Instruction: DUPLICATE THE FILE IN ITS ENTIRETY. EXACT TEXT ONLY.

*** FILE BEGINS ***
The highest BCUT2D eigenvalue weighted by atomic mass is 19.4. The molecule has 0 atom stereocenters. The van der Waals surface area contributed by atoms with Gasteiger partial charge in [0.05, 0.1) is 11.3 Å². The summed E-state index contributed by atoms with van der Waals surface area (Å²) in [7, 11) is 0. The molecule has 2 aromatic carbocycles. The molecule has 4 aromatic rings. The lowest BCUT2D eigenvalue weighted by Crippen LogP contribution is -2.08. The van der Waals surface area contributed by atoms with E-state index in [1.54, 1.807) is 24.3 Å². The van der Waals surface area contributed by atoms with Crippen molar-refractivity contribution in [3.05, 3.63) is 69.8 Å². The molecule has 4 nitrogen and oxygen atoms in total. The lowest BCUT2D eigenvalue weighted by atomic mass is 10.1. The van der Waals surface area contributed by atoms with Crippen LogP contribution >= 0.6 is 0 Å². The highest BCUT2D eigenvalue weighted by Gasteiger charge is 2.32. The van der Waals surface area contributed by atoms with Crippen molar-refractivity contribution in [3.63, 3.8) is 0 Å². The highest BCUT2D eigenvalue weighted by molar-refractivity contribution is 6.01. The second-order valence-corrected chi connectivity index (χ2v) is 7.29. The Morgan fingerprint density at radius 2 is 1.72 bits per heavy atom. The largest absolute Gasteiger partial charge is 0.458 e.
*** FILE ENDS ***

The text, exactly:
The highest BCUT2D eigenvalue weighted by atomic mass is 19.4. The molecule has 0 atom stereocenters. The van der Waals surface area contributed by atoms with Gasteiger partial charge in [0.05, 0.1) is 11.3 Å². The summed E-state index contributed by atoms with van der Waals surface area (Å²) in [7, 11) is 0. The molecule has 2 aromatic carbocycles. The molecule has 4 aromatic rings. The lowest BCUT2D eigenvalue weighted by Crippen LogP contribution is -2.08. The van der Waals surface area contributed by atoms with E-state index in [1.54, 1.807) is 24.3 Å². The van der Waals surface area contributed by atoms with Crippen molar-refractivity contribution in [3.05, 3.63) is 69.8 Å². The molecule has 4 nitrogen and oxygen atoms in total. The lowest BCUT2D eigenvalue weighted by atomic mass is 10.1. The van der Waals surface area contributed by atoms with Crippen LogP contribution >= 0.6 is 0 Å². The highest BCUT2D eigenvalue weighted by Gasteiger charge is 2.32. The van der Waals surface area contributed by atoms with Crippen molar-refractivity contribution in [3.63, 3.8) is 0 Å². The highest BCUT2D eigenvalue weighted by molar-refractivity contribution is 6.01. The second-order valence-corrected chi connectivity index (χ2v) is 7.29. The Morgan fingerprint density at radius 2 is 1.72 bits per heavy atom. The largest absolute Gasteiger partial charge is 0.458 e.